occasional meanderings in physics' brave new world

## Saturday, February 03, 2007

### M Theory Lesson 13

John Baez's TWF244 is really cool. He talks about a recent paper by Leinster on the Euler characteristic of a finite category. Consider the following. Order the objects in the category $1, 2, 3, \cdots ,n$. The integral adjacency matrix for the category sets $a_{ij}$ to be the number of arrows from $i$ to $j$.

For example, in the category we would have a 3x3 matrix with all entries 1, since we must not forget the identity arrows. If the inverse to this matrix $A$ existed, the Euler characteristic would be the sum of entries in $A^{-1}$. Let's fill in a few more arrows. Imagine there were $k$ arrows from $1$ to $2$, $2$ to $3$ and $1$ to $3$ which forms a basic composition triangle. Similarly, imagine the dual triangle had $m$ arrows at each edge. Then the adjacency matrix would be a circulant based on $1,k$ and $m$. Such triangles look like idempotent equations $k^2 = k$, but here $k$ is an ordinal and we should wonder about composing one of the $k$ arrows from $1$ to $2$ with another one from $2$ to $3$, because the number of such compositions would naively be more than $k$. If $k^2 = k$ were true, and $k$ was ordinal, then it must be zero or one, which gives a particularly simple kind of category otherwise known as a poset.

Anyway, to cut a long story short, this characteristic works nicely for all sorts of things, such as orbifolds. In M Theory we counted the number of particle generations using an orbifold Euler characteristic, which might be a rational number in general. So we can think of this as a cardinality of a category! This is wonderful, because the physical result follows from the universality of $\chi$.

Moerdijk looked at Lie groupoids as a foundation for orbifolds, which seems like a logical thing to do from the Symmetry point of view. But remember that we encountered the orbifold Euler characteristic in the work of Mulase et al on ribbon matrix models. L. Riofrio said...

These diagrams look similiar to the Eightfold Way. That makes one wonder whether non-linear operads will be key to extending the Standard Model. That would be refreshing, since physics has gone nowhere in 30 years.

February 04, 2007 10:08 AM Kea said...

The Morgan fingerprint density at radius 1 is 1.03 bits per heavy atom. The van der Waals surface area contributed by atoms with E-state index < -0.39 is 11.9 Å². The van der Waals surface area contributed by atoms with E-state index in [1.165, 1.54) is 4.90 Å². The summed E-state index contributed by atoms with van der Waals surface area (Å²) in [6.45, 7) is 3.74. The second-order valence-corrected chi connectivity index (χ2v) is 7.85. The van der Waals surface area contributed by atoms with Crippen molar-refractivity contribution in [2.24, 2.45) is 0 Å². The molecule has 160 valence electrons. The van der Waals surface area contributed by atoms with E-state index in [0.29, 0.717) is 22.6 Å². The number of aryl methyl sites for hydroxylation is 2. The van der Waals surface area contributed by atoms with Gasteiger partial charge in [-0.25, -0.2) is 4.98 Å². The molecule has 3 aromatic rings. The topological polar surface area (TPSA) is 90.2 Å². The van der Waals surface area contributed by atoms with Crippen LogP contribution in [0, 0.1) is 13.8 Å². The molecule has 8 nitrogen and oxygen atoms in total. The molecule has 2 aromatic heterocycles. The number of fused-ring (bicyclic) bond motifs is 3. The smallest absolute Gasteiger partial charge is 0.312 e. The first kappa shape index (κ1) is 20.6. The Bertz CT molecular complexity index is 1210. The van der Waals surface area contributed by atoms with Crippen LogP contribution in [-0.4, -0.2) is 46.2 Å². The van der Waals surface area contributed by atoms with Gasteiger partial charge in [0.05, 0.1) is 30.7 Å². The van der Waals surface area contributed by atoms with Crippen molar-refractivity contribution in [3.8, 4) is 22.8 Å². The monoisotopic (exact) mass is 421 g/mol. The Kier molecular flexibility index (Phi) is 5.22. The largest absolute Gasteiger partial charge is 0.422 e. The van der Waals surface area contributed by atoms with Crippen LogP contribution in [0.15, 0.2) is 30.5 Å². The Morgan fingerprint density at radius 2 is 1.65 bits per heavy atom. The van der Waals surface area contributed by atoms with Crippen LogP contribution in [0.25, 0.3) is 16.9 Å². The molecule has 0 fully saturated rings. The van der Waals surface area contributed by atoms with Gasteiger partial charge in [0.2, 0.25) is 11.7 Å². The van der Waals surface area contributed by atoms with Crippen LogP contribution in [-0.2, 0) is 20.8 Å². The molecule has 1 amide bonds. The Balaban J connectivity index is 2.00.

Yeah. And the ribbon diagrams are just what 't Hooft ordered for QCD back in 1974. Seems so simple, doesn't it?

February 04, 2007 12:36 PM Anonymous said...

Hi Kea

Thanks for the link to TWF 244. As usual John Baez has a great and interesting blog.

I am fascinated with item 5 which discusses Euler’s bridges. From my perspective this is a problem ideal for the strategy analysis of game theory.

Geert Jan Olsder [mathematics] Delft University in 2005 presented a variant of this problem as a train routing schedule using game theory.
MAX PLUS IN HET (TREIN)VERKEER ...[Text in English]
webserv.nhl.nl/~kamminga/wintersymposium/Olsder2005.pdf

If you like, on Amazon.com you can view inside this great book: Dynamic Noncooperative Game Theory (Classics in Applied Mathematics) (Paperback)
by Tamer Basar, Geert Jan Olsder.

Basar is also still active as a Professor of Electrical and Computer Engineering. Engineers might be considered “applied physicists“.

February 04, 2007 1:49 PM Kea said...

Doug, we appreciate your enthusiasm for Game Theory, but I have to say, I'm not sure when I'm going to find time to read any of these references, once I slog through a few papers in particle physics, math phys, maths, cosmology, philosophy ..... sigh. So little time.

February 04, 2007 2:09 PM Anonymous said...

Thanks for the Leinster reference Kea. I'm pleased to know that whatever the fundamental objects of M-theory are, we can still talk about their Euler characteristic!

February 04, 2007 7:35 PM Kea said...

Why, yes, kneemo! This is important. We can't go to all this trouble to create a 'true BI' theory and then throw it all out by cheating on the actual number crunching at the end. The numbers must fall out of a universal construction.

February 05, 2007 10:05 AM